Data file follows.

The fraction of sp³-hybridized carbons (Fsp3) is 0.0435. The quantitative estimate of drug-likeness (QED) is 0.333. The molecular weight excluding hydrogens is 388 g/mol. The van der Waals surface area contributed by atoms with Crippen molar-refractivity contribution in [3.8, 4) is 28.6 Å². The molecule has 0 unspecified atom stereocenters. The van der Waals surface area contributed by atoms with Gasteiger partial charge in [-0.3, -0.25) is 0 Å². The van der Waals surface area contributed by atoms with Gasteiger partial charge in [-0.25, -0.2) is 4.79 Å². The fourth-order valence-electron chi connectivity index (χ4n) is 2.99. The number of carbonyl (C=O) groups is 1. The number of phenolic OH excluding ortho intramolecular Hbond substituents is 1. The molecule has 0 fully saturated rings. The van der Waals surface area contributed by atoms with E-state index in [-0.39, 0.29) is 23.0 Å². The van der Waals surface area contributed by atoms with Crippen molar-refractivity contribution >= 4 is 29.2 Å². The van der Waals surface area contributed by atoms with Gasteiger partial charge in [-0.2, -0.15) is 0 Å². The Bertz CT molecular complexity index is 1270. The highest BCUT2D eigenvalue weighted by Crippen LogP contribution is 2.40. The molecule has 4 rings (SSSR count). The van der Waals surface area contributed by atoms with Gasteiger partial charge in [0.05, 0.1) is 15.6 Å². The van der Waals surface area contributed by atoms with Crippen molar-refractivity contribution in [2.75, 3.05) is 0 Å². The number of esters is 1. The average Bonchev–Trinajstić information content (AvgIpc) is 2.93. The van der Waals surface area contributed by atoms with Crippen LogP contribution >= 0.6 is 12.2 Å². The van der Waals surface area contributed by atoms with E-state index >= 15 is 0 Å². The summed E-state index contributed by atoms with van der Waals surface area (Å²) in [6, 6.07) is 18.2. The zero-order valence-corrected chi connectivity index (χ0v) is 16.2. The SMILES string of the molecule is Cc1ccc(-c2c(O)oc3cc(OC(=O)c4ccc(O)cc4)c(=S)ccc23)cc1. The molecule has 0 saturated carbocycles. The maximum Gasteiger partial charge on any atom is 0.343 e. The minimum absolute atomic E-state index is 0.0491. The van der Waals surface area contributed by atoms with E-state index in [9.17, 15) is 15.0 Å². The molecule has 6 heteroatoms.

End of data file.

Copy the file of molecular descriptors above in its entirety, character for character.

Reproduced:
The fraction of sp³-hybridized carbons (Fsp3) is 0.0435. The quantitative estimate of drug-likeness (QED) is 0.333. The molecular weight excluding hydrogens is 388 g/mol. The van der Waals surface area contributed by atoms with Crippen molar-refractivity contribution in [3.8, 4) is 28.6 Å². The molecule has 0 unspecified atom stereocenters. The van der Waals surface area contributed by atoms with Gasteiger partial charge in [-0.3, -0.25) is 0 Å². The van der Waals surface area contributed by atoms with Gasteiger partial charge in [-0.25, -0.2) is 4.79 Å². The fourth-order valence-electron chi connectivity index (χ4n) is 2.99. The number of carbonyl (C=O) groups is 1. The number of phenolic OH excluding ortho intramolecular Hbond substituents is 1. The molecule has 0 fully saturated rings. The van der Waals surface area contributed by atoms with E-state index in [-0.39, 0.29) is 23.0 Å². The van der Waals surface area contributed by atoms with Crippen molar-refractivity contribution >= 4 is 29.2 Å². The van der Waals surface area contributed by atoms with Gasteiger partial charge in [-0.2, -0.15) is 0 Å². The Bertz CT molecular complexity index is 1270. The highest BCUT2D eigenvalue weighted by Crippen LogP contribution is 2.40. The molecule has 4 rings (SSSR count). The van der Waals surface area contributed by atoms with Gasteiger partial charge in [0.05, 0.1) is 15.6 Å². The van der Waals surface area contributed by atoms with Crippen molar-refractivity contribution in [2.75, 3.05) is 0 Å². The number of esters is 1. The average Bonchev–Trinajstić information content (AvgIpc) is 2.93. The van der Waals surface area contributed by atoms with Crippen LogP contribution >= 0.6 is 12.2 Å². The van der Waals surface area contributed by atoms with E-state index >= 15 is 0 Å². The summed E-state index contributed by atoms with van der Waals surface area (Å²) in [6, 6.07) is 18.2. The zero-order valence-corrected chi connectivity index (χ0v) is 16.2. The SMILES string of the molecule is Cc1ccc(-c2c(O)oc3cc(OC(=O)c4ccc(O)cc4)c(=S)ccc23)cc1. The molecule has 0 saturated carbocycles. The maximum Gasteiger partial charge on any atom is 0.343 e. The minimum absolute atomic E-state index is 0.0491. The van der Waals surface area contributed by atoms with E-state index in [9.17, 15) is 15.0 Å². The molecule has 6 heteroatoms.